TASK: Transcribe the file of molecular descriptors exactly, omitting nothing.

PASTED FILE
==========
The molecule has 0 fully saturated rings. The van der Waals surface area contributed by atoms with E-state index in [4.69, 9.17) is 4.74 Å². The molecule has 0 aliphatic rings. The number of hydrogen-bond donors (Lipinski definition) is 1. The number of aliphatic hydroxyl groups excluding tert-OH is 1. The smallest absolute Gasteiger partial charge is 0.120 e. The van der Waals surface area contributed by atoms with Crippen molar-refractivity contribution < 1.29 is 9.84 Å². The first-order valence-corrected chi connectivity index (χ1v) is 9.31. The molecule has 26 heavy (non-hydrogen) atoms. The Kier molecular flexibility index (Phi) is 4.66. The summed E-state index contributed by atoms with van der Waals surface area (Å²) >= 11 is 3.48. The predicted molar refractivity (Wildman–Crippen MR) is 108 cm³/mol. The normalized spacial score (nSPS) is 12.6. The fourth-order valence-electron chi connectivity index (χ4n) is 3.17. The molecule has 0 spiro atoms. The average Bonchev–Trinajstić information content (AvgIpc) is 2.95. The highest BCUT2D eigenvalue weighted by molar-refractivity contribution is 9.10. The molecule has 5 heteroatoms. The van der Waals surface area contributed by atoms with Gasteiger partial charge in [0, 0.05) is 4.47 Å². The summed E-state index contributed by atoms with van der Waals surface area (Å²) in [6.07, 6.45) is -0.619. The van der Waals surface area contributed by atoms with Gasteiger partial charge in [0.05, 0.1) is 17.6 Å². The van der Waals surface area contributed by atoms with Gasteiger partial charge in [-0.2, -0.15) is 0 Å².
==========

The molecule has 0 fully saturated rings. The van der Waals surface area contributed by atoms with E-state index in [4.69, 9.17) is 4.74 Å². The molecule has 0 aliphatic rings. The number of hydrogen-bond donors (Lipinski definition) is 1. The number of aliphatic hydroxyl groups excluding tert-OH is 1. The smallest absolute Gasteiger partial charge is 0.120 e. The van der Waals surface area contributed by atoms with Crippen molar-refractivity contribution < 1.29 is 9.84 Å². The first-order valence-corrected chi connectivity index (χ1v) is 9.31. The molecule has 26 heavy (non-hydrogen) atoms. The Kier molecular flexibility index (Phi) is 4.66. The summed E-state index contributed by atoms with van der Waals surface area (Å²) >= 11 is 3.48. The predicted molar refractivity (Wildman–Crippen MR) is 108 cm³/mol. The normalized spacial score (nSPS) is 12.6. The fourth-order valence-electron chi connectivity index (χ4n) is 3.17. The molecule has 0 spiro atoms. The average Bonchev–Trinajstić information content (AvgIpc) is 2.95. The highest BCUT2D eigenvalue weighted by molar-refractivity contribution is 9.10. The molecule has 5 heteroatoms. The van der Waals surface area contributed by atoms with Gasteiger partial charge in [0, 0.05) is 4.47 Å². The summed E-state index contributed by atoms with van der Waals surface area (Å²) in [6.07, 6.45) is -0.619. The van der Waals surface area contributed by atoms with Gasteiger partial charge in [0.05, 0.1) is 17.6 Å². The van der Waals surface area contributed by atoms with Gasteiger partial charge in [-0.2, -0.15) is 0 Å².